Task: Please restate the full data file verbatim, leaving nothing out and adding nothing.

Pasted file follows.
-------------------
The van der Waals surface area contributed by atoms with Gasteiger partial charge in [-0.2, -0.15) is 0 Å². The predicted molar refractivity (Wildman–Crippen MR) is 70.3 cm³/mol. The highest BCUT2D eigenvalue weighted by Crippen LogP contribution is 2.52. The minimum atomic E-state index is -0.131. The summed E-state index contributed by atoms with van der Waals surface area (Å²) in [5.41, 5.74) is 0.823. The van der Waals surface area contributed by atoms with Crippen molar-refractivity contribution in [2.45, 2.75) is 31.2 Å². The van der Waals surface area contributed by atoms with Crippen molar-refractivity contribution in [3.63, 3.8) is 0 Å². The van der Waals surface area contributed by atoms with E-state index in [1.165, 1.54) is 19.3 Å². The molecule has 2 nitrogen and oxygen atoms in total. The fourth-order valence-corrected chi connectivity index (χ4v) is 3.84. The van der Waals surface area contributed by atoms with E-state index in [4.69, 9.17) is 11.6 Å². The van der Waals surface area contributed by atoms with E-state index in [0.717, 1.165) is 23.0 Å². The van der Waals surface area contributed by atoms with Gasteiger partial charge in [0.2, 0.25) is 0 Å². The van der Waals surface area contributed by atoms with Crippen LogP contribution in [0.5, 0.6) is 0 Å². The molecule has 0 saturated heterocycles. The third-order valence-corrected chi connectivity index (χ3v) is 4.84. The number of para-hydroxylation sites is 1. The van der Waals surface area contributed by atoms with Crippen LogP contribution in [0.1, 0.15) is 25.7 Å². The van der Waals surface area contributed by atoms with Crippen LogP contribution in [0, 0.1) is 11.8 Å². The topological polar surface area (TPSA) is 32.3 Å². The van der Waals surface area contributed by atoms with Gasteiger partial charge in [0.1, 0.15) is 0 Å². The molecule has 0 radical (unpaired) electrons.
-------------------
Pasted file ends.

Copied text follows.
The van der Waals surface area contributed by atoms with Gasteiger partial charge in [-0.2, -0.15) is 0 Å². The predicted molar refractivity (Wildman–Crippen MR) is 70.3 cm³/mol. The highest BCUT2D eigenvalue weighted by Crippen LogP contribution is 2.52. The minimum atomic E-state index is -0.131. The summed E-state index contributed by atoms with van der Waals surface area (Å²) in [5.41, 5.74) is 0.823. The van der Waals surface area contributed by atoms with Crippen molar-refractivity contribution in [2.45, 2.75) is 31.2 Å². The van der Waals surface area contributed by atoms with Crippen molar-refractivity contribution in [3.63, 3.8) is 0 Å². The van der Waals surface area contributed by atoms with E-state index in [1.165, 1.54) is 19.3 Å². The molecule has 2 nitrogen and oxygen atoms in total. The fourth-order valence-corrected chi connectivity index (χ4v) is 3.84. The van der Waals surface area contributed by atoms with E-state index in [4.69, 9.17) is 11.6 Å². The van der Waals surface area contributed by atoms with E-state index in [0.717, 1.165) is 23.0 Å². The van der Waals surface area contributed by atoms with Gasteiger partial charge in [0.2, 0.25) is 0 Å². The van der Waals surface area contributed by atoms with Crippen LogP contribution in [0.5, 0.6) is 0 Å². The molecule has 0 saturated heterocycles. The third-order valence-corrected chi connectivity index (χ3v) is 4.84. The number of para-hydroxylation sites is 1. The van der Waals surface area contributed by atoms with Crippen LogP contribution in [0.1, 0.15) is 25.7 Å². The van der Waals surface area contributed by atoms with Crippen LogP contribution in [0, 0.1) is 11.8 Å². The topological polar surface area (TPSA) is 32.3 Å². The van der Waals surface area contributed by atoms with Gasteiger partial charge in [0.1, 0.15) is 0 Å². The molecule has 0 radical (unpaired) electrons.